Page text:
... Although tracking the identity and origin of wild and aquaculture seafood products during their commercialization has become necessary, it also represents a considerable challenge due to mislabeling and substitution. DNA barcoding using the COI gene [4] has been widely used as a reliable and accessible technique for species identification and delimitation in a wide array of taxa [5,6]. ...
... There are several examples where barcoding has been applied successfully to study biodiversity, like identification of larval and juvenile organisms lacking morphological data (Neigel et al. 2007); identification of different shark species including those that are critically endangered and protected under international legislation (Swartz et al. 2008); faster classification of 210 chondrichthyan species from 36 families in Australia (Ward et al. 2008); and identification of endemism and intra-specific population structure in mammals in Southeast Asia (Francis et al. 2010). Furthermore, the most particular use of barcoding has been observed in the identification of species where morphological parameters are not sufficient as evident from examples like arthropods-a group for which sufficient taxonomic understanding is lacking (May and Harvey 2009); identification of larval stage in species like mayflies (Ball et al. 2005), stomatopods (Barber and Boyce 2006), and butterflies (Gossner and Hausmann 2009); and classification of species which have multiple life stages such as aphids (Foottit et al. 2009). DNA barcoding has also been applied for the discovery of cryptic diversity in skipper butterfly (Astraptes fulgerator) (Hebert et al. 2004); neotropical Lepidoptera (Hajibabaei et al. 2006); amphipods (Witt et al. 2006); diplostomoidea parasites of freshwater fish (Locke et al. 2010); oriental flies (Pramual et al. 2011); marine metazoans (Bucklin et al. 2011); and metazoans (Krishnamurthy and Francis 2012). ...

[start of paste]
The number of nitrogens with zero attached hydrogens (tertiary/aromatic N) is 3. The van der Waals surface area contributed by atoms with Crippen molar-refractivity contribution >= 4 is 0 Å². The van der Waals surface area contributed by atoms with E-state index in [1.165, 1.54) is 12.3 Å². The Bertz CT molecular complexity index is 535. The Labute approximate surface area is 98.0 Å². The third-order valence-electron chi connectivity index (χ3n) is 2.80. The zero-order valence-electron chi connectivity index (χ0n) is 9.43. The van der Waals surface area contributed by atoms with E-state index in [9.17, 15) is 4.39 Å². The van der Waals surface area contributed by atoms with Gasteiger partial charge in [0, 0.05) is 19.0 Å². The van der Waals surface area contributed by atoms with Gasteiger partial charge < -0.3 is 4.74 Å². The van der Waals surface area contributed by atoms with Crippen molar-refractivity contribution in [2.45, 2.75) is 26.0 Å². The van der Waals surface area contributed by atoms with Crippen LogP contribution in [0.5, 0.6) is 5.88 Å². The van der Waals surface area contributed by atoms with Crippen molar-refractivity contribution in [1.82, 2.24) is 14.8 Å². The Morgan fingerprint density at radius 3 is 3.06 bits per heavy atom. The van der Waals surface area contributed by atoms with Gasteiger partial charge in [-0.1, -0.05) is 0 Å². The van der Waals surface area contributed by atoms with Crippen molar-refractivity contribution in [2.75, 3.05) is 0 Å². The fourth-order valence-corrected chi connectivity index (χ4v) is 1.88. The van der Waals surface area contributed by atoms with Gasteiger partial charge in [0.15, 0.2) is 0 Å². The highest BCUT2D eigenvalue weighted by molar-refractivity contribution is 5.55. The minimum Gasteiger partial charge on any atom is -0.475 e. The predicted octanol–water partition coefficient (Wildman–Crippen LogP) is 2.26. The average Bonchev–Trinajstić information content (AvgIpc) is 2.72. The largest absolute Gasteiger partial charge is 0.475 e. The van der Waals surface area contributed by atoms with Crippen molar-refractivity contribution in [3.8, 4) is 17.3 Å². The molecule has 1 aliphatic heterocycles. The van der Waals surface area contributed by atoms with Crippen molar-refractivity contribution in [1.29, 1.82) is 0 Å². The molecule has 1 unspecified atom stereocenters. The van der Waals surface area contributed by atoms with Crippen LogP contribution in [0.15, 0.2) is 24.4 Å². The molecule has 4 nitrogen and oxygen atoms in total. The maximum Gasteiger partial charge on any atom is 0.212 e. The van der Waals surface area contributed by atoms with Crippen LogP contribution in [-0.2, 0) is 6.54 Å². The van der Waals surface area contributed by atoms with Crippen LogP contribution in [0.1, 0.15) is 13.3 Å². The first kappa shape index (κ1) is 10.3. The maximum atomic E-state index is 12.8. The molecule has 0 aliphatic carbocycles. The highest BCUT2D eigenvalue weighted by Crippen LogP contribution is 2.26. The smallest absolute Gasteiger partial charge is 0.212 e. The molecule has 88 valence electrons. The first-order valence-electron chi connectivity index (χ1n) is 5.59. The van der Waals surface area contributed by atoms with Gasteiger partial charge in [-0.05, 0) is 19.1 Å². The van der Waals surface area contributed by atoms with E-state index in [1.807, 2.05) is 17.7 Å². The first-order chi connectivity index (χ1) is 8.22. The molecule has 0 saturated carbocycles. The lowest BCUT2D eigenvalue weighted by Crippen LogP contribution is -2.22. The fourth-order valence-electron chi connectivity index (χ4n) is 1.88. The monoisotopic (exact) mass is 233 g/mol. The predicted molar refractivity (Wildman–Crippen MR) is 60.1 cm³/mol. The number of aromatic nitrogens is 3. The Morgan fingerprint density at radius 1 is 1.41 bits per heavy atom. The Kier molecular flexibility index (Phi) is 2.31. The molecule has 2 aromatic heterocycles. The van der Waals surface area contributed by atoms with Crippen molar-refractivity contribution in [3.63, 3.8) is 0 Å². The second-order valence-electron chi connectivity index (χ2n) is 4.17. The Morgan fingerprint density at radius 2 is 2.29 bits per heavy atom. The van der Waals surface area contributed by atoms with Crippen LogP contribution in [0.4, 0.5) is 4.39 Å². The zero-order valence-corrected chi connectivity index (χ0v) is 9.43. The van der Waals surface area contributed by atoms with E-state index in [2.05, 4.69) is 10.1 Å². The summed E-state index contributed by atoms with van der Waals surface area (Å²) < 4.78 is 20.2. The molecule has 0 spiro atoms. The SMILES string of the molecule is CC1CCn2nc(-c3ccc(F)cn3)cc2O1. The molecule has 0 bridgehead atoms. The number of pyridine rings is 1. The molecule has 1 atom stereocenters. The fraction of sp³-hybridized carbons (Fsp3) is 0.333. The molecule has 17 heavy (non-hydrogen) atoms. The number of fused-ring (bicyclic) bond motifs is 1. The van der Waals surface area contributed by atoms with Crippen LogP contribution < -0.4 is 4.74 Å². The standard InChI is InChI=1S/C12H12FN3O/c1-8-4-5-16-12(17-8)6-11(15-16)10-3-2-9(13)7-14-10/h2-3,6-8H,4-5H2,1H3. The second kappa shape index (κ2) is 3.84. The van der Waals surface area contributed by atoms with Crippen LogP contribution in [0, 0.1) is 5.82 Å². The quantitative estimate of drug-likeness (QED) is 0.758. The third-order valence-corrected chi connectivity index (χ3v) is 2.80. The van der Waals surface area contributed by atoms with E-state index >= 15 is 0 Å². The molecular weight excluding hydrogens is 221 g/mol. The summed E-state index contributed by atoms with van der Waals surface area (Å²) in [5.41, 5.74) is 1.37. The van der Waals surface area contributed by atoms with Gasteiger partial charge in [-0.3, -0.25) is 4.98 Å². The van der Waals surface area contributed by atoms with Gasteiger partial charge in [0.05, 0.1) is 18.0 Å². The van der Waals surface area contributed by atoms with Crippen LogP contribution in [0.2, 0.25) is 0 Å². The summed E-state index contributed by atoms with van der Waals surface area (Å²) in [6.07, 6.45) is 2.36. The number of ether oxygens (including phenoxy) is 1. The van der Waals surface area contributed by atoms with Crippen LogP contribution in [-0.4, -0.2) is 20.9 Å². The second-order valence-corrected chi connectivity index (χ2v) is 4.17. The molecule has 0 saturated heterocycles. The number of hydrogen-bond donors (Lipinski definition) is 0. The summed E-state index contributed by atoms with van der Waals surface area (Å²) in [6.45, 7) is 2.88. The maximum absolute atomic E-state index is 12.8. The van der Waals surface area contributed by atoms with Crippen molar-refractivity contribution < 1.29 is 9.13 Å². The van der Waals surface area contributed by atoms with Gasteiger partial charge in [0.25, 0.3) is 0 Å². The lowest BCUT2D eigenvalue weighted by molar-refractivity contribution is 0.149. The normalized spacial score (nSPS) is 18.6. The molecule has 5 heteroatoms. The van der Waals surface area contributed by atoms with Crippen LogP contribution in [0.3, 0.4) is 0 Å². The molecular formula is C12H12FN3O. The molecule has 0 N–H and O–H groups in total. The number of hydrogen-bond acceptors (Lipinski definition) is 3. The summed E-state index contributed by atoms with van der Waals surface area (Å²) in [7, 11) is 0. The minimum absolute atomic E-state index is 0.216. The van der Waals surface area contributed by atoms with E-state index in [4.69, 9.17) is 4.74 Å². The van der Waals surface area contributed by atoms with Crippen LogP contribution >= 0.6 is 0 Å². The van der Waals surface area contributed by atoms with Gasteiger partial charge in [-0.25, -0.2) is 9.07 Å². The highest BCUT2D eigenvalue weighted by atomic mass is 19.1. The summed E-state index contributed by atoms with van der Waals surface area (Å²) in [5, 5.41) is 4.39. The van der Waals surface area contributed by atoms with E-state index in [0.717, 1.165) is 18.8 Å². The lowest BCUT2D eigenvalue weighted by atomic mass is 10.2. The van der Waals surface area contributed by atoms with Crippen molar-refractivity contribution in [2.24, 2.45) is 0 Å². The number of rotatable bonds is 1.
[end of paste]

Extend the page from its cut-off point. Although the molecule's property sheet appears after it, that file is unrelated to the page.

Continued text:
... This is now the gold standard for characterizing complex microbial communities from ecological studies and undertaking infectious disease surveillance Tonge et al., 2014;Nguyen et al., 2015). It combines the concept of DNA barcoding (Hebert et al., 2003) with the application of next generation sequencing (NGS) technologies. On one side, DNA barcoding uses short DNA sequences (barcodes) to standardize the identification of organisms from all kingdoms down to the species level by comparing the obtained sequences to a reference sequence collection from well identified species. ...